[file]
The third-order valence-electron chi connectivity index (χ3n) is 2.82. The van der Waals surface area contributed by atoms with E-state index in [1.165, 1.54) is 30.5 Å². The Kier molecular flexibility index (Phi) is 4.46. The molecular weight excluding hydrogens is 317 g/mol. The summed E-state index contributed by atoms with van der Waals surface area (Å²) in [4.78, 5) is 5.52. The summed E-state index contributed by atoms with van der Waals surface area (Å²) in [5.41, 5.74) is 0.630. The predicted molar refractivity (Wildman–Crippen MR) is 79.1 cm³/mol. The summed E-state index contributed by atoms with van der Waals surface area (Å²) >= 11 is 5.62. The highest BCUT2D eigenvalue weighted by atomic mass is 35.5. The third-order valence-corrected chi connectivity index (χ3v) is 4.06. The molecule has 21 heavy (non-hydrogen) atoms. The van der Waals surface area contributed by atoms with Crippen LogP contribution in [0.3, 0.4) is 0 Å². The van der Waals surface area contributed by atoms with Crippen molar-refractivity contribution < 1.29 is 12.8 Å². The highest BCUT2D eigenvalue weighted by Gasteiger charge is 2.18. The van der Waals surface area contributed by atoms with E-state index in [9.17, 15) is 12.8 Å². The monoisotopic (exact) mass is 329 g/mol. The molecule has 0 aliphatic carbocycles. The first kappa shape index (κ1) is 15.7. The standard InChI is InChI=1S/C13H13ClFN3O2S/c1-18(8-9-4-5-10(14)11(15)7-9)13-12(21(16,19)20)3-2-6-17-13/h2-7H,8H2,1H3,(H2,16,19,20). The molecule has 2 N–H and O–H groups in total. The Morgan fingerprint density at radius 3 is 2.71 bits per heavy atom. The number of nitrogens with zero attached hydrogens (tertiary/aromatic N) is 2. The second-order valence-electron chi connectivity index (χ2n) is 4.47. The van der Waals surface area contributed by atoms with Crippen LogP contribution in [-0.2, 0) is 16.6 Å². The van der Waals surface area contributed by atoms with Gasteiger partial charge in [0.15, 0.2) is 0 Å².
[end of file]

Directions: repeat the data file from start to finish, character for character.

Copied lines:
The third-order valence-electron chi connectivity index (χ3n) is 2.82. The van der Waals surface area contributed by atoms with E-state index in [1.165, 1.54) is 30.5 Å². The Kier molecular flexibility index (Phi) is 4.46. The molecular weight excluding hydrogens is 317 g/mol. The summed E-state index contributed by atoms with van der Waals surface area (Å²) in [4.78, 5) is 5.52. The summed E-state index contributed by atoms with van der Waals surface area (Å²) in [5.41, 5.74) is 0.630. The predicted molar refractivity (Wildman–Crippen MR) is 79.1 cm³/mol. The summed E-state index contributed by atoms with van der Waals surface area (Å²) >= 11 is 5.62. The highest BCUT2D eigenvalue weighted by atomic mass is 35.5. The third-order valence-corrected chi connectivity index (χ3v) is 4.06. The molecule has 21 heavy (non-hydrogen) atoms. The van der Waals surface area contributed by atoms with Crippen LogP contribution in [0.3, 0.4) is 0 Å². The van der Waals surface area contributed by atoms with Crippen molar-refractivity contribution < 1.29 is 12.8 Å². The highest BCUT2D eigenvalue weighted by Gasteiger charge is 2.18. The van der Waals surface area contributed by atoms with E-state index in [9.17, 15) is 12.8 Å². The monoisotopic (exact) mass is 329 g/mol. The molecule has 0 aliphatic carbocycles. The first kappa shape index (κ1) is 15.7. The standard InChI is InChI=1S/C13H13ClFN3O2S/c1-18(8-9-4-5-10(14)11(15)7-9)13-12(21(16,19)20)3-2-6-17-13/h2-7H,8H2,1H3,(H2,16,19,20). The molecule has 2 N–H and O–H groups in total. The Morgan fingerprint density at radius 3 is 2.71 bits per heavy atom. The number of nitrogens with zero attached hydrogens (tertiary/aromatic N) is 2. The second-order valence-electron chi connectivity index (χ2n) is 4.47. The van der Waals surface area contributed by atoms with Crippen LogP contribution in [-0.2, 0) is 16.6 Å². The van der Waals surface area contributed by atoms with Gasteiger partial charge in [0.15, 0.2) is 0 Å².